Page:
It doesn’t make sense to us. We know that 49, 53, 57, 59, 62, 26 is more likely than 1, 2, 3, 4, 5, 6.

Don’t we?

I remember seeing a computer parlor trick one time. The website claimed it could read your mind using a set of cards. The website showed you a group of five face cards and asked you to mentally pick one. Once you had picked your card, you clicked NEXT. And it worked. Magically, the website managed to make only your card disappear.

I like puzzles. And this one had me stumped. I visited the website multiple times. And it absolutely worked each time. One clue was that the website didn’t allow the back button in the web browser.

I eventually figured out the trick, of course. The website didn’t just make the card you picked go away. It made all of them go away. It simply replaced them with a new set of four cards. The trick, like all good magic tricks was about misdirection. You, or rather I, was so focused on my own card, that I ignored the other cards. Later, when I was presented with a group of four face cards, which replaced a different group of four cards I didn’t notice.

The lottery is like that. We focused on our own numbers. We hardly pay attention to the winning numbers, except to note that our card isn’t there. All the rest of the numbers look the same.

If the computer had showed me a new group made up entirely of the cards Ace, two, three, and four, I would have immediately noticed that they were different. But, since the face cards all have a familiar pattern, I didn’t notice.

When I took my jar of coins to the bank, I guessed there was $65.00 in the jar. I got it right. Or nearly so. There was exactly $67.72. The distribution was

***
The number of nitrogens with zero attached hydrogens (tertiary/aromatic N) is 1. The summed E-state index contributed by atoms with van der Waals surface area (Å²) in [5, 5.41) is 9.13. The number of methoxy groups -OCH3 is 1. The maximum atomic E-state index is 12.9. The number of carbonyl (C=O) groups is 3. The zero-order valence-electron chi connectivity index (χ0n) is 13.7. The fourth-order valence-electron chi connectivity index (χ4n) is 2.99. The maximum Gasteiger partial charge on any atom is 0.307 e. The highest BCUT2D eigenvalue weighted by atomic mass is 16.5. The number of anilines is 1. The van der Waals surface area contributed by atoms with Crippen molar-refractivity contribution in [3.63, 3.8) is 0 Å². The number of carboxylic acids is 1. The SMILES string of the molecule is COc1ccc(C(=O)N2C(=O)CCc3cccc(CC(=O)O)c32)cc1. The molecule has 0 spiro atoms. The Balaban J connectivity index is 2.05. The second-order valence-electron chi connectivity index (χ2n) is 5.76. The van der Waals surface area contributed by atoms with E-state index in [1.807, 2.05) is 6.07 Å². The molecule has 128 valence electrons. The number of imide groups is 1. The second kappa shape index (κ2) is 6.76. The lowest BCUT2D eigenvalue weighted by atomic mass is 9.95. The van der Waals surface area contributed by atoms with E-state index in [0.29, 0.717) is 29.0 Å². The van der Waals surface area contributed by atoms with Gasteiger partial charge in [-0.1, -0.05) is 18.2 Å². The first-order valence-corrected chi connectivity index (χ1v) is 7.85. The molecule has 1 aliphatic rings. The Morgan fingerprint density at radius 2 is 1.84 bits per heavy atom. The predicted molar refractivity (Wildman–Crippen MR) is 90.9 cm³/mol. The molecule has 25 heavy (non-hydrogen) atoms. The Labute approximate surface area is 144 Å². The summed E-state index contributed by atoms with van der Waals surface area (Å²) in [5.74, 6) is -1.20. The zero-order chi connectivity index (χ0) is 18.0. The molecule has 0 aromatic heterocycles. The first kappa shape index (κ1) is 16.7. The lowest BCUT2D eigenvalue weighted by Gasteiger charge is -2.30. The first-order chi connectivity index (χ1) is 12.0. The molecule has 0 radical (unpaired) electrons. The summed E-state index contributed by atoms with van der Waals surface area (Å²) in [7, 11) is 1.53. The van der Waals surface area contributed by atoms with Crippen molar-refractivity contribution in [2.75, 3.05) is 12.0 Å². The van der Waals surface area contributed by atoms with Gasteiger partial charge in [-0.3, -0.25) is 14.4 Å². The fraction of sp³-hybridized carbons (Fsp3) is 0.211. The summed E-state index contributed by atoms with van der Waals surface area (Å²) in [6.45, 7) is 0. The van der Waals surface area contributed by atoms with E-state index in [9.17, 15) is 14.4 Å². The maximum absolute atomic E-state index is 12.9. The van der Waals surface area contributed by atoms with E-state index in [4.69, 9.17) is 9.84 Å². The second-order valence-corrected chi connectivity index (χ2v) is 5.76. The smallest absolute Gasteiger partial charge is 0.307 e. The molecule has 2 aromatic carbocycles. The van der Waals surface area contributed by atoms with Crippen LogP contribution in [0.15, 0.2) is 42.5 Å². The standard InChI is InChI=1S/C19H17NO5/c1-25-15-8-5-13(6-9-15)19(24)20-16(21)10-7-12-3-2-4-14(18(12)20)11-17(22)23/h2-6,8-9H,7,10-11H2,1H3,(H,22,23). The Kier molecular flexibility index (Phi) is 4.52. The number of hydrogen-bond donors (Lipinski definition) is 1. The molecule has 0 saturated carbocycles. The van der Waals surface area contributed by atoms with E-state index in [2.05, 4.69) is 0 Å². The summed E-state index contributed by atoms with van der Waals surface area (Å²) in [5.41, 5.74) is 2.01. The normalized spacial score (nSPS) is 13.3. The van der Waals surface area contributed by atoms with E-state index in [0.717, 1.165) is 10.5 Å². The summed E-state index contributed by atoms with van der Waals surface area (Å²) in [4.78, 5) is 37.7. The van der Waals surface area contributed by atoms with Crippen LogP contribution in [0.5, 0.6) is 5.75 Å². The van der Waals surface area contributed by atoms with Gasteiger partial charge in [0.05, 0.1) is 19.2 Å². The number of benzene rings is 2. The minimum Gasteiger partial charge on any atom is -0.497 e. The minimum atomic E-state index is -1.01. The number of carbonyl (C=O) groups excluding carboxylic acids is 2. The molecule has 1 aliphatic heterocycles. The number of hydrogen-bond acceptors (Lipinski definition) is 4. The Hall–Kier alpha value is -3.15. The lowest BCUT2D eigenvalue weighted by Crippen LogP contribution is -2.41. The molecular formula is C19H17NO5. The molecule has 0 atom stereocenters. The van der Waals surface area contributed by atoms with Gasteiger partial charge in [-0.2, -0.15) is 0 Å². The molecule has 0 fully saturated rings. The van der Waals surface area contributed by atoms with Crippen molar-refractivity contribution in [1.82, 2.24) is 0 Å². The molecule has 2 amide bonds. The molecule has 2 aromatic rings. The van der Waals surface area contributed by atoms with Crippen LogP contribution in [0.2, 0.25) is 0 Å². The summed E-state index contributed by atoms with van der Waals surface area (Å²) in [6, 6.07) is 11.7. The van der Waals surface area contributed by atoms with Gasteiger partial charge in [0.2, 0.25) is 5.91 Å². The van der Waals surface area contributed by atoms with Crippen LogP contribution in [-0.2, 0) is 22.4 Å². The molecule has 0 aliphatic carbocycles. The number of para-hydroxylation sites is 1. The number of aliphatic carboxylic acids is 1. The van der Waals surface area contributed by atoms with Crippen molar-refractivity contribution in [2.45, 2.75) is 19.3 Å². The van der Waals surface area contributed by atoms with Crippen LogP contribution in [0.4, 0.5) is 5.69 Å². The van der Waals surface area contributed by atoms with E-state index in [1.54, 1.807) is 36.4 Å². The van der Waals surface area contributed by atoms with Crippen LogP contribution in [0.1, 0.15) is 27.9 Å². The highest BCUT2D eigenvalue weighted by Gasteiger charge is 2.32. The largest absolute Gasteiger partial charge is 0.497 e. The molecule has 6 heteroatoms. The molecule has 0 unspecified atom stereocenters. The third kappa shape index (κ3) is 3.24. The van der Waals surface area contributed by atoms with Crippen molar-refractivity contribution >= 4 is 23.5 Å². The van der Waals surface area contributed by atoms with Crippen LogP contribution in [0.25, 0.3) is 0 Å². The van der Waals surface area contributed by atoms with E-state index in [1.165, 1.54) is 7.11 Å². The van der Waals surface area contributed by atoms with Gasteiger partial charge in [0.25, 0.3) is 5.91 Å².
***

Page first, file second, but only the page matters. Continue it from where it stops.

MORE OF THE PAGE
• Pennies: 672  $6.72
  • Nickles: 158 $7.90
  • Dimes: 171 $17.10
  • Quarters: 132 $33.00
  • Dollars: 3 $3.00
  • Total: 1,136 $67.72

It’s remarkable, don’t you think, that the total value includes the same numbers that are in the pennies total, the numbers 6, 7 and 2?

No?

No, it’s not remarkable. It’s coincidental, but really that’s all it is. And when your powerball numbers seem oh, so close to the winning numbers, it’s not remarkable. It’s a coincidence. Because the odds of 1, 2, 3, 4, 5, 6 being the winning numbers are exactly the same as 1, 2, 3, 4, 5, 7 or 49, 53, 57, 59, 62, 26.

When I guessed my total value of coins, I knew it was somewhere between $55 and $75. And since the distribution of coins was random, the odds that it was exactly $65 were the same as the odds the total would be $67.72.

I only missed it by that much.

Rodney M Bliss is an author, columnist and IT Consultant. His blog updates every weekday. He lives in Pleasant Grove, UT with his lovely wife, thirteen children and grandchildren.

Follow him on
Twitter (@rodneymbliss)
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LinkedIn (www.LinkedIn.com/in/rbliss)
or email him at rbliss at msn dot com

(c) 2019 Rodney M Bliss, all rights reserved